BOSTON — For decades, thousands of Gulf War veterans have been suffering debilitating health effects of Gulf War illness. Many say they’re also struggling to get their healthcare claims covered by the Veterans Administration. A New England lawmaker is working to change that.
February marked the 30th anniversary of the first Gulf War, Operation Desert Storm. As 25 Investigates first reported earlier this year, researchers say Gulf War veterans were exposed to sarin nerve gas, pesticides, and anti-nerve gas pills that did more harm than good.
New Hampshire Senator Maggie Hassan says she knows some veterans aren’t getting the healthcare they need. The Democrat has reintroduced bipartisan legislation, along with Senator Thom Tillis (R-NC), to change the way toxic wounds are assessed.
“What have you been hearing from veterans that made you want to put forth this legislation,” asked Boston 25 News anchor and investigative reporter Kerry Kavanaugh.
“Just how difficult it is to get the VA to acknowledge that somebody’s healthcare condition is related to their service,” said Senator Hassan.
The bill is called the TEAM Act, or Toxic Exposure in the American Military.
Kavanaugh recently spoke one-on-one with Senator Hassan during a visit to the VA Medical Center in Manchester.
“An awful lot of them are getting denied care denied eligibility because right now, the rules make it a requirement that each individual veteran proves that their condition is related to toxic exposure while serving,” Hassan said.
Veterans and advocates say right now, the VA is denying toxic exposure claims tied to Gulf War illness at a rate of 80%. The VA could not confirm that figure for 25 Investigates.
Hassan says the TEAM Act puts the burden of proof on the VA and the National Academy of Sciences to determine if there’s a connection between a condition and a toxic exposure. And, Hassan says while that work is happening, any veteran who’s had toxic exposure will automatically qualify for care at the VA.
25 Investigates spoke with Gulf War veterans in February. They told Kavanaugh their debilitating symptoms surfaced as soon as they came home from Iraq.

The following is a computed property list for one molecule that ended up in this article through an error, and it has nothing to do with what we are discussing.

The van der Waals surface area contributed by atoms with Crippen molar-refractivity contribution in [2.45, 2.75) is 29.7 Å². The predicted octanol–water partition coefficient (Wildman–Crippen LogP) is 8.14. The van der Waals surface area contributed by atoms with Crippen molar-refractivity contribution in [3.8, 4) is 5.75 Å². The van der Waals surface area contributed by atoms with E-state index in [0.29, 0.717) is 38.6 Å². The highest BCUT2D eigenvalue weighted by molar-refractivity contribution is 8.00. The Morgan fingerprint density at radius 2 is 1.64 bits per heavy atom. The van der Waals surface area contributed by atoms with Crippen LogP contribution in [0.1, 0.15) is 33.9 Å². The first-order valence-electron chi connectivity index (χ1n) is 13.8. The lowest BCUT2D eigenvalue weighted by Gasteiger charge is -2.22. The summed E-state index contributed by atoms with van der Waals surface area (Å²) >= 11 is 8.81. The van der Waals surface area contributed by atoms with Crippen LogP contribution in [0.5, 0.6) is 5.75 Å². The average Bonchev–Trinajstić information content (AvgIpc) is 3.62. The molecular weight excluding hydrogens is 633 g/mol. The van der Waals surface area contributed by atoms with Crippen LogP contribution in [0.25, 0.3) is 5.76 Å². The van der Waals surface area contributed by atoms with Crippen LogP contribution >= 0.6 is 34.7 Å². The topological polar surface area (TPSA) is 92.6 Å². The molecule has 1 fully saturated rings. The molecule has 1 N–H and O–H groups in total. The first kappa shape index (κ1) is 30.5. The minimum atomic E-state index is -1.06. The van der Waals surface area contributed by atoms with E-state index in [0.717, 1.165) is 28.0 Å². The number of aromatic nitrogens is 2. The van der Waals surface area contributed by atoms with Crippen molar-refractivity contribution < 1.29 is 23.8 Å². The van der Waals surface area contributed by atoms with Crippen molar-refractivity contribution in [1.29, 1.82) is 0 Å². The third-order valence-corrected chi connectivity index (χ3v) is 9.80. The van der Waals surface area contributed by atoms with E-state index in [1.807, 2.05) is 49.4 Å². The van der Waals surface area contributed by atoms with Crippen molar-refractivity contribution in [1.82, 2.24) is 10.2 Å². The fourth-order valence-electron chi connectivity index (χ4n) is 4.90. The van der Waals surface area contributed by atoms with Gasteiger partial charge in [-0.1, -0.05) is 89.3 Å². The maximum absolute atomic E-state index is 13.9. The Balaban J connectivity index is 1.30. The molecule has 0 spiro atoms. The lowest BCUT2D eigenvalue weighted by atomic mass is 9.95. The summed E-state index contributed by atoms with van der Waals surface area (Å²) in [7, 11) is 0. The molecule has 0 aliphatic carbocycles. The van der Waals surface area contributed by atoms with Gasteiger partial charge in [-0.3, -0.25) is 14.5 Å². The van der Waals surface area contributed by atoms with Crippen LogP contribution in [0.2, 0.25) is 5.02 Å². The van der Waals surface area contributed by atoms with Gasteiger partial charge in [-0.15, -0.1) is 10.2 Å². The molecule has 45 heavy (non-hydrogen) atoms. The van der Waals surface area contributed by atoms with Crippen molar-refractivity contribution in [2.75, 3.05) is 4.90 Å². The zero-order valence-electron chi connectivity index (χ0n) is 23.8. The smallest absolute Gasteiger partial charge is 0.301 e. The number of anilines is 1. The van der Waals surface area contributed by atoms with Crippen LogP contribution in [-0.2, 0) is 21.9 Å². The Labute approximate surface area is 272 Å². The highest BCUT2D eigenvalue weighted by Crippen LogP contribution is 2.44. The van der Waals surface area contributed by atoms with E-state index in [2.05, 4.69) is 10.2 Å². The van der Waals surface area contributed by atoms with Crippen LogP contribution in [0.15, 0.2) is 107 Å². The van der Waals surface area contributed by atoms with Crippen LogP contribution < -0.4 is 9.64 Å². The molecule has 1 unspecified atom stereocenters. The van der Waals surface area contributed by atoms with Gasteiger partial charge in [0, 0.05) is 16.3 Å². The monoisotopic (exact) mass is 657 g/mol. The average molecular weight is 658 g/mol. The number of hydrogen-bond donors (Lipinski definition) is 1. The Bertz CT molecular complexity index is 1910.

I couldn’t sleep. I’d wake up, not able to breathe. “The digestive problems. I was having headaches and, that got written off for years,” said New Hampshire veteran Lynn Santusuosso. “My mother said when I came back, she says you’re not the same person and went over there.”
“A cough has never let up ever since chronic debilitating fatigue, chronic widespread pain,” said Florida veteran Anthony Hardie.
Santusuosso and Hardie both served in Operation Desert Storm. The war lasted less than two months. They say their chronic conditions and battle with the VA continue.
“Made me pretty angry, quite frankly, that there were so many others that I served with who were having such serious health issues,” Hardie said.
Hardie is now with the group Veterans for Common Sense.
Kavanaugh asked Veterans for Common Sense about the TEAM Act. In a written statement Hardie said, “This bill is well-intentioned, but a very similar process for Gulf War toxic exposures has yielded over a dozen National Academy of Sciences reports, almost no ‘presumptive’ disability conditions.”
Hassan says her legislation is the first step to getting veterans the care they need and she’s open to more ideas from anyone directly affected.
“Our veterans deserve all the support and care that they’ve earned when they come home,” she said.
Hassan says so far, the TEAM Act has a lot of support from veterans and service organizations.
25 Investigates spoke with researchers at Boston University, who have been studying Gulf War illness for the last three decades. They now believe are closer than ever to treatments and a cure. You can read more about that work here.